Agriculture priorities in peril | Inquirer Business

Agriculture priorities in peril

Four out of six agriculture priorities are in peril today. The six were identified by the five coalition heads of the Agri-Fisheries Alliance (AFA) with President Duterte and Agriculture Secretary William Dar. They both committed to address these six issues, but four have to be addressed immediately.

Agriculture today faces a challenging situation never seen before. Examples are rice farmers losing 30 to 50 percent of their income because of the 35-percent rice tariff with no safeguard provided; poultry raisers’ incomes decreasing by 38 to 46 percent in March and April due to massive importation; 70 percent of hog raisers in Luzon stopping production because of the African swine fever not prevented by adequate quarantine and testing measures; corn farmers selling their corn at P9 a kilo, P3 below their breakeven price, because of the absence of previous support mechanisms, 2 million of the 3 million coconut hectares largely idle because there is no inter cropping, compounded by the three-decade delay in the coconut levy release to the farmers.

For the last nine years, the farm sector’s growth averaged only 1.6 percent compared to industry’s 6.8 percent.


On Nov. 19, AFA heads representing farmers and fisherfolk (Alyansa Agrikultura) agribusiness (Philippine Chamber of Agriculture and Food Inc.), science and academe (Coalition for Agriculture Modernization in the Philippines Inc., or CAMP), rural women (Pambansang Koalisyon ng mga Kababaihan sa Kanayunan), and multisectors (AFA 2025) met with Dar on the six priorities. Taking quick action, Dar created on Dec. 1 a special committee with three undersecretaries to address these priorities. Dar’s directions are the right ones but they are not implemented properly because some elements in the bureaucracy are not following and, sometimes, even sabotaging them. Immediate action should be taken on four priorities in peril.


First, we should know what to do (road maps) and how to do it (management systems). Little work has been done on road maps, with hardly any budget devoted to it. Consequently, prioritized initiatives and efficient resource allocation have suffered. Effective management systems such as ISO 9000 were hardly instituted, with less than 30 percent of the Department of Agriculture’s (DA) units having ISO 9000 in 2020 compared to the Department of Trade and Industry’s (DTI) 100 percent in 2010.

Second, lack of private sector participation worsened when the legally mandated Philippine Council for Agriculture and Fisheries budget was cut by 46 percent for 2020. Dar took the initiative of empowering private sector representatives by making them the chairs of DA banner programs. But the bureaucracy is failing him. For example, in the Dec. 10 meeting of the Rice Banner Program, the private sector representative was never invited to participate in rice meetings, disagreed strongly with the meeting agenda given, and manifested his extreme disappointment by refusing to participate. This happened in other instances. One was the request for private sector approval of a budget that they did not get a copy of. Another was the nonconvening of the international trade committee the past year when critical issues were at stake, compared to four meetings in prior years.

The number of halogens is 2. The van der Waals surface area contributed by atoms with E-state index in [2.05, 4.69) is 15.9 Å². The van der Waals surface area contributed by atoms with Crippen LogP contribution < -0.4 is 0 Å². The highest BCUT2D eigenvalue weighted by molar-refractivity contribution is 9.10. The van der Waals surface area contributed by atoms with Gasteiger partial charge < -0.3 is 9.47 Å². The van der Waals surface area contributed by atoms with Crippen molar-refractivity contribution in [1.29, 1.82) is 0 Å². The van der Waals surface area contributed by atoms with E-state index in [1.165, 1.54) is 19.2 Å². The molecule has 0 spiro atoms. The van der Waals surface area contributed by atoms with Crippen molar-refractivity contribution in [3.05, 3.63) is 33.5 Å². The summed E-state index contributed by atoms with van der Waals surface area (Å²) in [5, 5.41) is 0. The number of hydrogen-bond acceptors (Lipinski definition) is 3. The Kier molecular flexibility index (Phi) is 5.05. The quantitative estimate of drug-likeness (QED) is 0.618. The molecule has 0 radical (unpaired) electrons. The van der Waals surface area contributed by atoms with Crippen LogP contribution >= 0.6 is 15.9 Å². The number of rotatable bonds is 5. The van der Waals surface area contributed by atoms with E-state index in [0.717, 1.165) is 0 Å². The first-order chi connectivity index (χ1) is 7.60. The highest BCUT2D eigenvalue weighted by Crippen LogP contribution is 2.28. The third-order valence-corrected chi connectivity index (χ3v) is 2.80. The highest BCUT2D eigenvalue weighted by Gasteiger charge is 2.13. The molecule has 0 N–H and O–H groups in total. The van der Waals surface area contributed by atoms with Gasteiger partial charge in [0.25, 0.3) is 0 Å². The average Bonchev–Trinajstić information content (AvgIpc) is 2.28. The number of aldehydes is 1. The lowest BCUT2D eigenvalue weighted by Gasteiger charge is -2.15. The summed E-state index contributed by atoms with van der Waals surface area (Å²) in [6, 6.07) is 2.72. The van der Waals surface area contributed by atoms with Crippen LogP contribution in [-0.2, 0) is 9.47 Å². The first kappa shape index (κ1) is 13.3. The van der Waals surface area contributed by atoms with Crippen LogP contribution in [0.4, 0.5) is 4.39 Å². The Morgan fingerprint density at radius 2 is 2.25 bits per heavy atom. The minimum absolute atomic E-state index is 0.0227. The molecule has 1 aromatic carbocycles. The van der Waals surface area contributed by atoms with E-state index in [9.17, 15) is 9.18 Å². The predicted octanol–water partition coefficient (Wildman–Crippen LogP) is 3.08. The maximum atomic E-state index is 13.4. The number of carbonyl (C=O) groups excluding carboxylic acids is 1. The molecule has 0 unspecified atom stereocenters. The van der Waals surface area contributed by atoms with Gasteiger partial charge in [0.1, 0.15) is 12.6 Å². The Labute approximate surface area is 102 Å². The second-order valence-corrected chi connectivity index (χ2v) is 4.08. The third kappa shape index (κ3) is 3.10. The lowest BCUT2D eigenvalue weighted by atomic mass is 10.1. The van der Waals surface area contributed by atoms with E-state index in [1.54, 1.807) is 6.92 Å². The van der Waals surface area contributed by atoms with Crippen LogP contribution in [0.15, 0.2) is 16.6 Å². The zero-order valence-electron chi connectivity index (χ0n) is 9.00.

Third, the agriculture extension system is ineffective. A study showed that the majority of the 17,000 extension workers devolved to the local government units were not getting the guidance they need. Dar has corrected this with the Province-led Agriculture and Fisheries Extension System with technical help from CAMP. But only one province has implemented this. On Dec. 4, Dar instituted nationwide implementation by having one model province in every region.

Fourth, the international trade aspect has been the most damaging. There has been unprecedented damage to our agriculture from unregulated subsidized imports. In the last two weeks, the DA has taken a proactive, rather than a reactive, stance looking at trade remedy measures. This is in addition to the creation of an antismuggling unit, even though smuggling is a Bureau of Customs responsibility. This was accelerated with the recent Senate report that less than 10 percent of the rice smuggling reported by the private sector has been acted upon.

The other two priorities also need significant improvement, but are not as urgent as the four: (1) a significant increase in agriculture credit and insurance, and (2) deep reforms in fisheries, coconut and water management.

The agriculture crisis is not the result of Dar’s directions, but the result of poor implementation by internal forces. We must address these six priorities now, specially the four in peril, if we are to solve the crisis we face today. INQThe author is Agriwatch chair,


former secretary of Presidential programs and Projects, and former undersecretary of the DA and the DTI. Contact [email protected].

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TAGS: Agri-Fisheries Alliance (AFA), Agriculture

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